Cultured Meat Is Getting Awfully Specific

Australian start-up Vow creates lab-grown quail meat.

The race to bring lab-grown meat to market is heating up, as companies like UPSIDE and GOOD Meat have already been cleared to sell their lab-cultivated, animal-free meat in the country of Singapore. Enter a third company, an Australian start-up called Vow, with a new product that was recently approved for sale in Singapore last month. But unlike UPSIDE and GOOD Meat, which both produce lab-grown chicken, Vow has gone in a decidedly more wild direction and has unveiled something even more specific to the fake meat world: artificial Japanese quail.

The new lab-grown meat is called Qualia

Food Navigator reports that the new product, appropriately called Qualia, is derived from the Japanese quail (Coturnix japonica), which is an adorably rotund little bird with tan and dark brown feathers. These are the same birds that produce the diminutive quail eggs you can buy at Asian supermarkets or find garnishing fancy dishes at high-end restaurants. In Japan, the birds are cultivated not only for their eggs but for their meat, as well.


Much like how other lab-grown meat companies produce chicken, Vow isolates quail cells from a sample and grows them in a special bioreactor for replication. But instead of creating the product as a whole-muscle cut, Vow is turning it into a mousse-like application, mixing the lab-grown quail with butter, shallots, port wine, brandy, tapioca starch, garlic, various flavor concentrates, salt, and thyme. The final product is called Forged Parfait.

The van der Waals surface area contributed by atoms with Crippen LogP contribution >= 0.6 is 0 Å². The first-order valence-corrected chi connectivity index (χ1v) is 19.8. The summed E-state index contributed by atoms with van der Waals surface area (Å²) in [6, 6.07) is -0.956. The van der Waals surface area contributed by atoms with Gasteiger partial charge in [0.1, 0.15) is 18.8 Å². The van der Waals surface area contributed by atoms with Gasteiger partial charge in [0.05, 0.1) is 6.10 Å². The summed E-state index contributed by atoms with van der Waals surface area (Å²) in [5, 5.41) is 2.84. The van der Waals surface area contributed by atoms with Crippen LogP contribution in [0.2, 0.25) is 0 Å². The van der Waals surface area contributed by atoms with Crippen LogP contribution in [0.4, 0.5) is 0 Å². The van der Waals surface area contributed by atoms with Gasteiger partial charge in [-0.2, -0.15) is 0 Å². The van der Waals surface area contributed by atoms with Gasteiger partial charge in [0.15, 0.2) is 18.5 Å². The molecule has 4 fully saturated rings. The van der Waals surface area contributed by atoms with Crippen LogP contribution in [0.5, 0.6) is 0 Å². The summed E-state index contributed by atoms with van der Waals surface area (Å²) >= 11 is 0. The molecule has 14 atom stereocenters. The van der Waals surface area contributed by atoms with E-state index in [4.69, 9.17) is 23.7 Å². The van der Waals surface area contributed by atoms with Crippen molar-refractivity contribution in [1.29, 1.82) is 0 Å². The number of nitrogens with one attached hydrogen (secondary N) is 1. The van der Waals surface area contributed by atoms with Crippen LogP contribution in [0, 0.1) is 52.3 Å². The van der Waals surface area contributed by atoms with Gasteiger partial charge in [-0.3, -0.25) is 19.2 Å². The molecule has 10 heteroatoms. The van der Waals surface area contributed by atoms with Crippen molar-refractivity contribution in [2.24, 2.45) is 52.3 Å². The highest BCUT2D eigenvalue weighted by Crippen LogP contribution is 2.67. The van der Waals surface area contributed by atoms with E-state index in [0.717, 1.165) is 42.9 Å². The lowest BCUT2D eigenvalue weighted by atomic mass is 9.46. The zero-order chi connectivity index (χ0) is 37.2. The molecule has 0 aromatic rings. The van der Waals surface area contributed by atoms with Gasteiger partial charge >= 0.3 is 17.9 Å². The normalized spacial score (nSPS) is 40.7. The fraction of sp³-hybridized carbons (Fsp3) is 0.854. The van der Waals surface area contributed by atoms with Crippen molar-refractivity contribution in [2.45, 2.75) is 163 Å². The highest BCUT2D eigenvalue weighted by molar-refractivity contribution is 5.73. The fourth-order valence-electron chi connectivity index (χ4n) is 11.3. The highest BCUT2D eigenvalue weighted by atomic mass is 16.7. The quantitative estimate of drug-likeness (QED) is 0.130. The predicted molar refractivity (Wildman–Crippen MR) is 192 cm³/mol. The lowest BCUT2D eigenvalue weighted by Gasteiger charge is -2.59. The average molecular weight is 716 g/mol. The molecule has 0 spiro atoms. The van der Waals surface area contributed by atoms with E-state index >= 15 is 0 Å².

Vow is currently working on regulatory approval in different countries such as New Zealand and its home base of Australia and expects to have its products approved by the end of the year. Getting regulatory support from the European Union is going to be a whole different story, however — Italy has preemptively banned lab-grown meat within its borders, citing agricultural industry protections.


And if the name "Vow" sounds sort of familiar to you, that's because last year, the company created a meatball using mammoth DNA. The Guardian reported that Vow filled any gaps in DNA info with that from modern-day elephants to complete the project.

The mammoth meatball was meant to be more of a statement on how modern-day livestock production effects the environment, because cultivated meat uses far less resources to produce, with zero methane emissions. Nobody actually partook in eating the meatball itself out of caution; after all, we don't know if people can actually eat something that doesn't exist in the world as we know it.

But quail, on the other hand, we can eat. Fourteen guests will be the first to try the Forged Parfait in Singapore's exclusive Mandala's Club Mori, in luxe applications like savory cannoli with caviar, milk buns with wagyu beef, and a Forged Parfait brûlée with port jelly and cognac-poached morel mushrooms. Little by little, we're inching toward a world where our meat consumption might begin to look very different — if companies can figure out a realistic way to make it all happen at scale, and affordably so.